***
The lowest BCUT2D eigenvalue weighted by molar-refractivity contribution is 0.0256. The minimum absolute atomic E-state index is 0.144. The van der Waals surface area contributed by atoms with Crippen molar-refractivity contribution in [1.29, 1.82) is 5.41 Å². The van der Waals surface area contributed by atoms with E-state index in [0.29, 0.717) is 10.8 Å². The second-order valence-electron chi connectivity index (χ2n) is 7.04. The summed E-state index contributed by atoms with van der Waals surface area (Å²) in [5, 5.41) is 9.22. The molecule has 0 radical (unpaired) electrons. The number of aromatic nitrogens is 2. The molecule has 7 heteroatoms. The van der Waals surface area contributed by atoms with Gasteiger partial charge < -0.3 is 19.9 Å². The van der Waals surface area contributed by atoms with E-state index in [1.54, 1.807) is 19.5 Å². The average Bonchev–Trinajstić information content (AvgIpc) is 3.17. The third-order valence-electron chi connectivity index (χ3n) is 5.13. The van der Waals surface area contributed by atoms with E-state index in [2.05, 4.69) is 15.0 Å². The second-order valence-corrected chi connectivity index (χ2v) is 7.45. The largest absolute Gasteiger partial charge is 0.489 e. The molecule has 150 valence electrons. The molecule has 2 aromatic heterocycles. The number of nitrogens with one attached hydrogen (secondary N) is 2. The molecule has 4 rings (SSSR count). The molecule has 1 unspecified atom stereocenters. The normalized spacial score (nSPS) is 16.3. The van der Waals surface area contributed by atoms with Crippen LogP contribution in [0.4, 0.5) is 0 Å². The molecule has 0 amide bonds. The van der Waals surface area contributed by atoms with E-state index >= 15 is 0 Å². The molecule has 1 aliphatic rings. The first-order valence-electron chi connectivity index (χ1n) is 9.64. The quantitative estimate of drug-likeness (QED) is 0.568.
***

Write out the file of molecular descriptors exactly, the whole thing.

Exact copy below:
The lowest BCUT2D eigenvalue weighted by molar-refractivity contribution is 0.0256. The minimum absolute atomic E-state index is 0.144. The van der Waals surface area contributed by atoms with Crippen molar-refractivity contribution in [1.29, 1.82) is 5.41 Å². The van der Waals surface area contributed by atoms with E-state index in [0.29, 0.717) is 10.8 Å². The second-order valence-electron chi connectivity index (χ2n) is 7.04. The summed E-state index contributed by atoms with van der Waals surface area (Å²) in [5, 5.41) is 9.22. The molecule has 0 radical (unpaired) electrons. The number of aromatic nitrogens is 2. The molecule has 7 heteroatoms. The van der Waals surface area contributed by atoms with Gasteiger partial charge < -0.3 is 19.9 Å². The van der Waals surface area contributed by atoms with E-state index in [1.54, 1.807) is 19.5 Å². The average Bonchev–Trinajstić information content (AvgIpc) is 3.17. The third-order valence-electron chi connectivity index (χ3n) is 5.13. The van der Waals surface area contributed by atoms with E-state index in [2.05, 4.69) is 15.0 Å². The second-order valence-corrected chi connectivity index (χ2v) is 7.45. The largest absolute Gasteiger partial charge is 0.489 e. The molecule has 150 valence electrons. The molecule has 2 aromatic heterocycles. The number of nitrogens with one attached hydrogen (secondary N) is 2. The molecule has 4 rings (SSSR count). The molecule has 1 unspecified atom stereocenters. The normalized spacial score (nSPS) is 16.3. The van der Waals surface area contributed by atoms with Crippen LogP contribution in [0.4, 0.5) is 0 Å². The molecule has 0 amide bonds. The van der Waals surface area contributed by atoms with E-state index >= 15 is 0 Å². The molecule has 1 aliphatic rings. The first-order valence-electron chi connectivity index (χ1n) is 9.64. The quantitative estimate of drug-likeness (QED) is 0.568.